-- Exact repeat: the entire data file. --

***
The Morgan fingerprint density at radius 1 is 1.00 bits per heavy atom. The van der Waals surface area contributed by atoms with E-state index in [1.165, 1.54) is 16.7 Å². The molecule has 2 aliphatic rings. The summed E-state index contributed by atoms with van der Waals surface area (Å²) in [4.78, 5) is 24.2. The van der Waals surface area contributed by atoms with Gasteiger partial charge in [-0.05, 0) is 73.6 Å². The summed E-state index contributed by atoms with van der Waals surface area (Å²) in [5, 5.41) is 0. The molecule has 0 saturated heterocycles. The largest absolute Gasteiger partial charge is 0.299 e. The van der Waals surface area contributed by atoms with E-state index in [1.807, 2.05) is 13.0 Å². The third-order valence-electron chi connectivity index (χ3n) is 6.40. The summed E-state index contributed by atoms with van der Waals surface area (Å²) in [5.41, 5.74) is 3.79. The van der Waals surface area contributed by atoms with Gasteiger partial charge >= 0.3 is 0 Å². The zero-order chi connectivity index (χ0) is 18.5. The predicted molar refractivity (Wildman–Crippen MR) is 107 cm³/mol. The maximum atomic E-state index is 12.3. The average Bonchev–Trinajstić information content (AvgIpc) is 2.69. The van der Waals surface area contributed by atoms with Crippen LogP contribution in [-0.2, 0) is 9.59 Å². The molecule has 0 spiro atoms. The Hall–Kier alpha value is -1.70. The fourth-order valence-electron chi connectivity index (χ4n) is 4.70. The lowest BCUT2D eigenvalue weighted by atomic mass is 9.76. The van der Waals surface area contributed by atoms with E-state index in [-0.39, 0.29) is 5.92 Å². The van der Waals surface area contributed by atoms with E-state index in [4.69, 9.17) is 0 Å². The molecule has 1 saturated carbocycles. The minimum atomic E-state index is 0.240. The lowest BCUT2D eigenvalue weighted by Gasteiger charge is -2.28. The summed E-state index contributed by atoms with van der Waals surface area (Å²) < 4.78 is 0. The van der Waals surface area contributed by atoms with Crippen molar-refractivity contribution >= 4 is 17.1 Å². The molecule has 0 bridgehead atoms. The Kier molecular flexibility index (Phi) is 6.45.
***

The Morgan fingerprint density at radius 1 is 1.00 bits per heavy atom. The van der Waals surface area contributed by atoms with E-state index in [1.165, 1.54) is 16.7 Å². The molecule has 2 aliphatic rings. The summed E-state index contributed by atoms with van der Waals surface area (Å²) in [4.78, 5) is 24.2. The van der Waals surface area contributed by atoms with Gasteiger partial charge in [-0.05, 0) is 73.6 Å². The summed E-state index contributed by atoms with van der Waals surface area (Å²) in [5, 5.41) is 0. The molecule has 0 saturated heterocycles. The largest absolute Gasteiger partial charge is 0.299 e. The van der Waals surface area contributed by atoms with E-state index in [1.807, 2.05) is 13.0 Å². The third-order valence-electron chi connectivity index (χ3n) is 6.40. The summed E-state index contributed by atoms with van der Waals surface area (Å²) in [5.41, 5.74) is 3.79. The van der Waals surface area contributed by atoms with Gasteiger partial charge >= 0.3 is 0 Å². The zero-order chi connectivity index (χ0) is 18.5. The predicted molar refractivity (Wildman–Crippen MR) is 107 cm³/mol. The maximum atomic E-state index is 12.3. The average Bonchev–Trinajstić information content (AvgIpc) is 2.69. The van der Waals surface area contributed by atoms with Crippen LogP contribution in [-0.2, 0) is 9.59 Å². The molecule has 0 spiro atoms. The Hall–Kier alpha value is -1.70. The fourth-order valence-electron chi connectivity index (χ4n) is 4.70. The lowest BCUT2D eigenvalue weighted by atomic mass is 9.76. The van der Waals surface area contributed by atoms with E-state index in [-0.39, 0.29) is 5.92 Å². The van der Waals surface area contributed by atoms with E-state index in [4.69, 9.17) is 0 Å². The molecule has 1 saturated carbocycles. The minimum atomic E-state index is 0.240. The lowest BCUT2D eigenvalue weighted by Gasteiger charge is -2.28. The summed E-state index contributed by atoms with van der Waals surface area (Å²) < 4.78 is 0. The van der Waals surface area contributed by atoms with Crippen molar-refractivity contribution >= 4 is 17.1 Å². The molecule has 0 bridgehead atoms. The Kier molecular flexibility index (Phi) is 6.45.